- WPAC’s negotiations with the South Korean government to change shipping documentation rules so that Canadian wood pellets could be legally shipped to that country after being temporarily halted;
- WPAC’s promotion of Canadian forest management certifications to the Government of the Netherlands and Dutch NGOs so as to open that market for wood pellet co-firing;
- WPAC’s organization of trade missions to Italy, Ireland, and the U.K.;
- Completion of a study on the emissions of gases from wood pellets in ship holds and convincing the International Marine Organization to change its rules regarding fire extinguishing systems on ocean vessels;
- Completion of a study on the phyto-sanitary characteristics of wood pellets so as to ensure that Canadian wood pellets are not considered as a pest hazard in export markets;
- WPAC’s participation in a major European torrefaction research known as the SECTOR Project;
- WPAC’S chairing and participation on an ISO committee to establish uniform international procedures for the physical and chemical testing of wood pellets;
- WPAC’s cooperation with allied international pellet associations and European power utilities in completing a peer-reviewed study on the sustainability and carbon balance of wood pellets;
- WPAC’s participation on an advisory board with European universities and research institutions to establish recommendations to the European Commission regarding guidelines for the development of a European Bioenergy Trade Strategy for 2020 and beyond; and
- WPAC’s development of a safety data sheet for bulk and bagged wood pellets.
As part of their call for proposals, NRCan and FII each set out the annual objectives for each program. Project proponents are advised to have their own strategic marketing plans. Proposals are required to show how they comply with such NRCan and FII’s objectives, how they align with strategic marketing plans, and must include measurable indicators of success. Successful applicants are required to enter into written contracts with NRCan and FII and to submit financial and project reports every four months.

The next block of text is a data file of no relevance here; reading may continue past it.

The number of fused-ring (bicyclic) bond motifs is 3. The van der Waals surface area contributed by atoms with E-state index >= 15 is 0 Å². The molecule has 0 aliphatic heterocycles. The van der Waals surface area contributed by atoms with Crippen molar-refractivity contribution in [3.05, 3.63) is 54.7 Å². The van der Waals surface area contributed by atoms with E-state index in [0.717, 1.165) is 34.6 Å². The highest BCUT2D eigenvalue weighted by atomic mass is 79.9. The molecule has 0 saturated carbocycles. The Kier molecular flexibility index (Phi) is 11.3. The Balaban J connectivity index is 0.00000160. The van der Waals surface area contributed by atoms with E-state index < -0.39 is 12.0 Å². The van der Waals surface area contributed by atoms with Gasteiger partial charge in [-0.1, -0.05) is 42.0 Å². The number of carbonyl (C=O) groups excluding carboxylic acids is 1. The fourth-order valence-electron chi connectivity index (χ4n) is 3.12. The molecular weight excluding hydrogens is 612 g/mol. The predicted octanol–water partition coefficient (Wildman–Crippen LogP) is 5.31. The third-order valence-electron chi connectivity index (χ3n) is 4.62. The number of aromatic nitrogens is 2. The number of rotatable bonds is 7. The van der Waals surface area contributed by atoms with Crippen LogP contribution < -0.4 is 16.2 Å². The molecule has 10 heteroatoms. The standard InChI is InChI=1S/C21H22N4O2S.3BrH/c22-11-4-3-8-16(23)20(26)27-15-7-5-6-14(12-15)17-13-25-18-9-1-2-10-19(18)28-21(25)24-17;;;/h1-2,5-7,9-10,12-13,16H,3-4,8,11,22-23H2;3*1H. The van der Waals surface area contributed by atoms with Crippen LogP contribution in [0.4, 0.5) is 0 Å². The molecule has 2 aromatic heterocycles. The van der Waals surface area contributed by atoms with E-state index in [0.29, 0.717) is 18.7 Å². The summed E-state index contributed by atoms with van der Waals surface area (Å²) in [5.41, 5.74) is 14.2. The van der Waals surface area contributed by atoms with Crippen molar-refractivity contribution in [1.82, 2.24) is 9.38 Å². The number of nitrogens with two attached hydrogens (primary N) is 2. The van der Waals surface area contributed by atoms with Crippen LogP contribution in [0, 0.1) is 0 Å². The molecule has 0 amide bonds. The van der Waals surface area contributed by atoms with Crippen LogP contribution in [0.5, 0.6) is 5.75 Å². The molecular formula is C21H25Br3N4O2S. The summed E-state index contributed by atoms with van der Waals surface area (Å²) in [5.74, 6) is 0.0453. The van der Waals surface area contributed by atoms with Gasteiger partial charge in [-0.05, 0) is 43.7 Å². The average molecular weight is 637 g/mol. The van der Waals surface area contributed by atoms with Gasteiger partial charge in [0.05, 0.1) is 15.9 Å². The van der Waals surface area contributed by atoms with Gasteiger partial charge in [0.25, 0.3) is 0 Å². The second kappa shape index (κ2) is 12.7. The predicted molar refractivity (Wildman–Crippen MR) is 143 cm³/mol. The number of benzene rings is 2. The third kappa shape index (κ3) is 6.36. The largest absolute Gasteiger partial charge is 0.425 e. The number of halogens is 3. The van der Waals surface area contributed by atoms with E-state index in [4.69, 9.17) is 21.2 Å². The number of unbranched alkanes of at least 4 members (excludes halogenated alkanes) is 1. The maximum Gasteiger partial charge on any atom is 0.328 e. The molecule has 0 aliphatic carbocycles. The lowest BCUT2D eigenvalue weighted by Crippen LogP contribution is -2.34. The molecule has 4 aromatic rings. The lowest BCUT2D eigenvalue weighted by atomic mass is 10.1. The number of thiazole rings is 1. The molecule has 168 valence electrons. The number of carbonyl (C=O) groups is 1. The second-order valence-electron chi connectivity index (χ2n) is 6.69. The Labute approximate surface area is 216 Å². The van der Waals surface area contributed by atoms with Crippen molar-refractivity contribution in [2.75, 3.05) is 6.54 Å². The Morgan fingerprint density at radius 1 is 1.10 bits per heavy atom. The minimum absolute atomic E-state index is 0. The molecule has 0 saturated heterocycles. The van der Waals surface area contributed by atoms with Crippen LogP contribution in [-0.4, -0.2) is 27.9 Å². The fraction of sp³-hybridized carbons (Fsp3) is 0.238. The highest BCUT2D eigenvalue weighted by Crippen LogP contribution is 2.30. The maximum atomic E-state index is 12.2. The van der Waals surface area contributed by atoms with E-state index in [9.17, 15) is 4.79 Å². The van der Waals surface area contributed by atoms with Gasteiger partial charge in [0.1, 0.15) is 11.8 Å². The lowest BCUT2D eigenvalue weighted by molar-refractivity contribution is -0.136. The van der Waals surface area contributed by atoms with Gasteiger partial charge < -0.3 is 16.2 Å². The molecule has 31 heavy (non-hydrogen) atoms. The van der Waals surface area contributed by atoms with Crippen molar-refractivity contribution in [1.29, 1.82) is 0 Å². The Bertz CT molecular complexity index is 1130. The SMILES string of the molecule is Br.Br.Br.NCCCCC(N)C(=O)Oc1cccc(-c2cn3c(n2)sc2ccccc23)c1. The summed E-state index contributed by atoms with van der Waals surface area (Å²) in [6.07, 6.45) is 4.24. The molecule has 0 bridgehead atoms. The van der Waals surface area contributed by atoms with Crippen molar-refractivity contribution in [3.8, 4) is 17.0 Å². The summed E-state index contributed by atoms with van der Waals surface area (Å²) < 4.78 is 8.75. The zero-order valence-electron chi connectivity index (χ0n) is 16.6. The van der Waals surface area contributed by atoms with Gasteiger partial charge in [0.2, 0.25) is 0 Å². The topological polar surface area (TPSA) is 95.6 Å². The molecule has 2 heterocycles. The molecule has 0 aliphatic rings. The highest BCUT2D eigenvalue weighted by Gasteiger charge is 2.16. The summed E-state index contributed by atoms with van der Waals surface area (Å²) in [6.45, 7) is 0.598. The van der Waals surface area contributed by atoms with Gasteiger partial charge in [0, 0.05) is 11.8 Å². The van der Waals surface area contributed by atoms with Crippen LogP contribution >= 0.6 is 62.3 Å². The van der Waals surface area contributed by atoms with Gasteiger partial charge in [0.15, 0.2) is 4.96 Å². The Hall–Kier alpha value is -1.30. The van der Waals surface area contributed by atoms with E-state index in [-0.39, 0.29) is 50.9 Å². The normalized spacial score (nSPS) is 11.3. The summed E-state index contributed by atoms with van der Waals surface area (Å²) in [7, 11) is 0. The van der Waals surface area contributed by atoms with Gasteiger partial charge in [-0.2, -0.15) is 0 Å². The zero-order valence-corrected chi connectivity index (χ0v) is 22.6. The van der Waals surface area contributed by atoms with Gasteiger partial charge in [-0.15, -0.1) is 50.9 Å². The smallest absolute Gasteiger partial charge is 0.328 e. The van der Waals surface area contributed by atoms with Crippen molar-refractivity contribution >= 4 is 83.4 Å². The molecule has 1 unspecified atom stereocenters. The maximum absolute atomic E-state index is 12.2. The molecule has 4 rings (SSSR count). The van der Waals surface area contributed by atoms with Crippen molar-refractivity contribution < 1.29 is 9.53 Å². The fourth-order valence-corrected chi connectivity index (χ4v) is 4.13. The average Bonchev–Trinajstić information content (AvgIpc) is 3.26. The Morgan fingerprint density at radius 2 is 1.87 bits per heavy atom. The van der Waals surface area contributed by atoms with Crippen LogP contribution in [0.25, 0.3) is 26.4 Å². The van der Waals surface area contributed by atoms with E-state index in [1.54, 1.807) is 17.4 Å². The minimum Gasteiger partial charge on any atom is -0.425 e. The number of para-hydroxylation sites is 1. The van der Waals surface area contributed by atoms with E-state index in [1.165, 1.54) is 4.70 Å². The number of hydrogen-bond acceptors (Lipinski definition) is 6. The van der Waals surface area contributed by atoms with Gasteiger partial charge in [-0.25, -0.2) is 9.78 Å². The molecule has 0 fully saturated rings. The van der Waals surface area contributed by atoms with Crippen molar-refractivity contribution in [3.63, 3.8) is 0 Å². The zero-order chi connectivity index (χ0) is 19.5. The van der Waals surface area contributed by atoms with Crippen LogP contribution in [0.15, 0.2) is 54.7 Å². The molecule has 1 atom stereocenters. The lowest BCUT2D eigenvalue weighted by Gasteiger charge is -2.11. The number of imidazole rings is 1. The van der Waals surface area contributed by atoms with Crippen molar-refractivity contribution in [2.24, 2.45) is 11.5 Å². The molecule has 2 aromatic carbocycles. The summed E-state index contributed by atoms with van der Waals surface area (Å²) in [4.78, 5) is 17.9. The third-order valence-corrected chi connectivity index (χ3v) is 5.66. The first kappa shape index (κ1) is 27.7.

FII and NRCan conduct financial audits on a sample of industry associations each year to ensure that money is spent strictly in accordance with the contracts. Since the 2011/2012 fiscal year, NRCan and FII have audited WPAC’s program expenditures approximately every second year – sometimes two years in a row, but never more than three years between audits. Currently NRCan and FII have engaged an independent consultant for a detailed program review of the effectiveness of WPAC’s activities over the past five years. While all this reporting, auditing, and reviewing can be painful for us, I have to admit that it helps WPAC to keep a laser focus on complying with our contracts and on meeting the NRCan and FII’s objectives.
We know that government programs can come and go as priorities change with time. Both NRCan’s Expanding Market Opportunities Program and FII’s Market Initiatives Program have been working successfully for about 15 years and we urge both the Government of Canada and the Province of British Columbia to continue their programs for the long term. Certainly, these programs have been highly beneficial to the wood pellet sector as evidenced by a 240 per cent increase in exports since 2010 and with every indication that such growth will continue. And, of course, the Canadian and provincial governments have benefited financially and will continue to benefit though the resulting increases in corporate and personal income taxes, GST, provincial sales taxes and so forth.